Gen3 Supercars set for last-minute chassis dyno run

The prototype Gen3 Supercars

The prototype Gen3 Supercars are set to go onto a chassis dyno again before the start of the season

Supercars is planning to put its prototype Gen3 cars back onto a chassis dyno before the season starts, has learnt.

Cars representing more than half of the 25 full-season Repco Supercars Championship entries have rolled out for shakedown running now, including five at Winton yesterday alone, with another four set to do so at the rural Victorian circuit today.

However, uncertainty remains over technical regulations for the new ruleset, weeks out from the commencement of the season in Newcastle on March 10-12.

Notably, while an Operations Manual has now been issued and, as usual, contains references to Vehicle Specification Documents (VSDs) and Engine Specification Documents (ESDs), it is believed those documents have not been finalised.

The revelations come less than a fortnight after Ford Performance Motorsports’ Global Director, Mark Rushbrook, stated in a press conference that “we are not satisfied that parity has been reached either for engine or aero” in the Gen3 Supercars project.

Rushbrook’s bombshell remarks, made to Australian journalists as part of the announcement of the Blue Oval’s Formula 1 tie-up with Red Bull Racing, drew a stern response from, ironically, Roland Dane via his weekly column, in which the former Triple Eight Race Engineering (AKA Red Bull Ampol Racing) Team Principal criticised the public ‘dirty washing’.

No such dirty washing has been aired in public in the week-and-a-half since the Red Bull F1 press conferences but, publication of an Operations Manual aside, nor has there been any indication yet that aerodynamics or engine specifications have been confirmed.

Supercars was still conducting testing with the prototypes in mid- to late-January at Queensland Raceway, with work items including engine calibration and validation of VCAT.

Engine dynamometer testing by Supercars’ Craig Hasted is claimed to have shown that the Mustang’s 5.4-litre double overhead cam unit and Camaro’s 5.7-litre pushrod powerplant are in parity with each other, and that much is not necessarily in dispute.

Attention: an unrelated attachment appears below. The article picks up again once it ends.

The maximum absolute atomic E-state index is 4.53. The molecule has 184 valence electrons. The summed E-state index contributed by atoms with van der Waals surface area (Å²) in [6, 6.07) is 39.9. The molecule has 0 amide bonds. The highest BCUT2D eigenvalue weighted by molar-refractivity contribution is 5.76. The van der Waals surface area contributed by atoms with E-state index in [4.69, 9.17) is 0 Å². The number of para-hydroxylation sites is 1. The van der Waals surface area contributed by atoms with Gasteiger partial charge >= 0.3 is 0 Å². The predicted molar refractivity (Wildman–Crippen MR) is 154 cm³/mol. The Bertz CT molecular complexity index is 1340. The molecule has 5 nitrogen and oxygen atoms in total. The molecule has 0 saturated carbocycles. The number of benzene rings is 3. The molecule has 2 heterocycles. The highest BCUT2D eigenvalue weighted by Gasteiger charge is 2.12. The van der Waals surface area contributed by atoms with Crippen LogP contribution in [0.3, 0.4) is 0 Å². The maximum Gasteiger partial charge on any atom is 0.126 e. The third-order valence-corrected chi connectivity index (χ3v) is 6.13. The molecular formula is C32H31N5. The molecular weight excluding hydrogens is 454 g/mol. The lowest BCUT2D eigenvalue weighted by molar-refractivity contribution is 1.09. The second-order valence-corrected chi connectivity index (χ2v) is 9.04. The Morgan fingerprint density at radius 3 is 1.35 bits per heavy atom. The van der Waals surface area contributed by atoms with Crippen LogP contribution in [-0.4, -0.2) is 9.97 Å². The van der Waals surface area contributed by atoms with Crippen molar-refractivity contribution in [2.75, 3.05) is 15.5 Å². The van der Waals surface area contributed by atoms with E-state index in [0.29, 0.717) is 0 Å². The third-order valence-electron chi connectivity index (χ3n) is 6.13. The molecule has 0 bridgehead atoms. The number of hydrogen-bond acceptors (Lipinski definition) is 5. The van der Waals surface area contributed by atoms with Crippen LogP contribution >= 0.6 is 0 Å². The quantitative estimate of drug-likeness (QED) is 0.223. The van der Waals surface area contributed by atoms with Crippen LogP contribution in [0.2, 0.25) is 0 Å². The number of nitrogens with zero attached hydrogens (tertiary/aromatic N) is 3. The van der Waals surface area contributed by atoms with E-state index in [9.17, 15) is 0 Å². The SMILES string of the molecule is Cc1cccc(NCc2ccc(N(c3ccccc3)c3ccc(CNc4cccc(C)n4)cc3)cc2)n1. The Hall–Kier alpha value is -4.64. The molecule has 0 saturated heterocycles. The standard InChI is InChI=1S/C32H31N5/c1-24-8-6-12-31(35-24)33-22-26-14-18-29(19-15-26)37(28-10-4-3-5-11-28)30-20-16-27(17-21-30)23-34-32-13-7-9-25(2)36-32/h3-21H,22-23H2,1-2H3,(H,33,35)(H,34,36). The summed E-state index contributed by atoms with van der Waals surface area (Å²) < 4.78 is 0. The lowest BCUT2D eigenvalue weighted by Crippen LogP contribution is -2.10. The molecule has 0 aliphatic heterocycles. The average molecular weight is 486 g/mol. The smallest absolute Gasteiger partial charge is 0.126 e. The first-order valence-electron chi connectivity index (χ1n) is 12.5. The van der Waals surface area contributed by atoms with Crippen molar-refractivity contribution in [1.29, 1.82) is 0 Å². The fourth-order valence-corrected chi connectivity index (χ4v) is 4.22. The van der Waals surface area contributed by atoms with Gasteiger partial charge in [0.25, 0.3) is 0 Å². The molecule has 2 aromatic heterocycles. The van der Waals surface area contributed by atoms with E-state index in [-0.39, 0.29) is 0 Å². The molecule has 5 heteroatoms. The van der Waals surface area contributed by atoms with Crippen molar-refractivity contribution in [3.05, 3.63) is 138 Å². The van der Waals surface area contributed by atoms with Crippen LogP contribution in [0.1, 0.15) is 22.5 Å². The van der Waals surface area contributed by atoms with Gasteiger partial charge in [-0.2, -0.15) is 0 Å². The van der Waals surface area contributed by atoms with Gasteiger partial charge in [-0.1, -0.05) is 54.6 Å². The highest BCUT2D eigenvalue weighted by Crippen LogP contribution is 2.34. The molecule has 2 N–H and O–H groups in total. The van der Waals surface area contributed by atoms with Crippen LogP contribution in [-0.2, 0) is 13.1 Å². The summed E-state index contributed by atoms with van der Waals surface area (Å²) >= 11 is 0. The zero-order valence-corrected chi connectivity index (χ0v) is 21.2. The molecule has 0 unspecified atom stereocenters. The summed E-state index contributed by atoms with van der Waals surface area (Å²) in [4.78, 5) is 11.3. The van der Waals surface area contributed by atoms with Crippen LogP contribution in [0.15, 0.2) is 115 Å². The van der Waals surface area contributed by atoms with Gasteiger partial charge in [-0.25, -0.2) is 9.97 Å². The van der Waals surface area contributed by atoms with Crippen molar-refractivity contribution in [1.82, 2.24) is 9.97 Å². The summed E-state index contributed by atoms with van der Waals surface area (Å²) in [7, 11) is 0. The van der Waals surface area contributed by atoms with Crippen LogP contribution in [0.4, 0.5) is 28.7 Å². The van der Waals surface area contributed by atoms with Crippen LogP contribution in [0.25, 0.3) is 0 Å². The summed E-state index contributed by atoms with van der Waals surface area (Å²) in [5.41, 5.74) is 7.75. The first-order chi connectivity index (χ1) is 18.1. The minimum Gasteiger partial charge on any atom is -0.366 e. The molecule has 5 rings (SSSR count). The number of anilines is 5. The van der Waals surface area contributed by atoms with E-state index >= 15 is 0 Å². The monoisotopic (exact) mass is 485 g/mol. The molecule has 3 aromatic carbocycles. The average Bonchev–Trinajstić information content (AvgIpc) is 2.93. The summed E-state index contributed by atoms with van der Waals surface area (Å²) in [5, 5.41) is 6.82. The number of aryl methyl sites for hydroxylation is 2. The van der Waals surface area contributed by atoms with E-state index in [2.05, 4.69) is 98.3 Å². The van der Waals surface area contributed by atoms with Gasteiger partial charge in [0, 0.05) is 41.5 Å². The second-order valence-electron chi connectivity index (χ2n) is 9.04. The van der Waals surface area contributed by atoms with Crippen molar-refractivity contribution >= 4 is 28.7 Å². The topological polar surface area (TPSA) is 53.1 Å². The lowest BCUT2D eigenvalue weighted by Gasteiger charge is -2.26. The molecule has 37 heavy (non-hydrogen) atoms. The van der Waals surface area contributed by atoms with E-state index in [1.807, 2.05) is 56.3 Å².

However, gear shifting and/or mapping remains a bone of contention within the Ford camp, as reflected in Rushbrook’s comments.

It would therefore stand to reason that a chassis dyno run would either settle the matter or close in on the issue, given the broader powertrains could be tested against each other in a controlled environment.

If a fix is deemed necessary, it would seemingly be a matter of changing settings within the ECU.

Supercars was contacted for comment on the situation by but had not returned any confirmation prior to publication of this story.

Parity arguments and the lateness of the rollout aside, the shakedowns and testing itself of Gen3 cars has gone relatively smoothly up and down the field.

While a modified steering rack has been introduced, the only obvious unanticipated drama thus far has been the #19 Grove Racing Mustang shedding a wheel at Winton a week ago.

Multiple teams have worked on solutions for what is an issue with the new wheel nut’s circlip, with promising results yesterday at Winton and more testing to come today.

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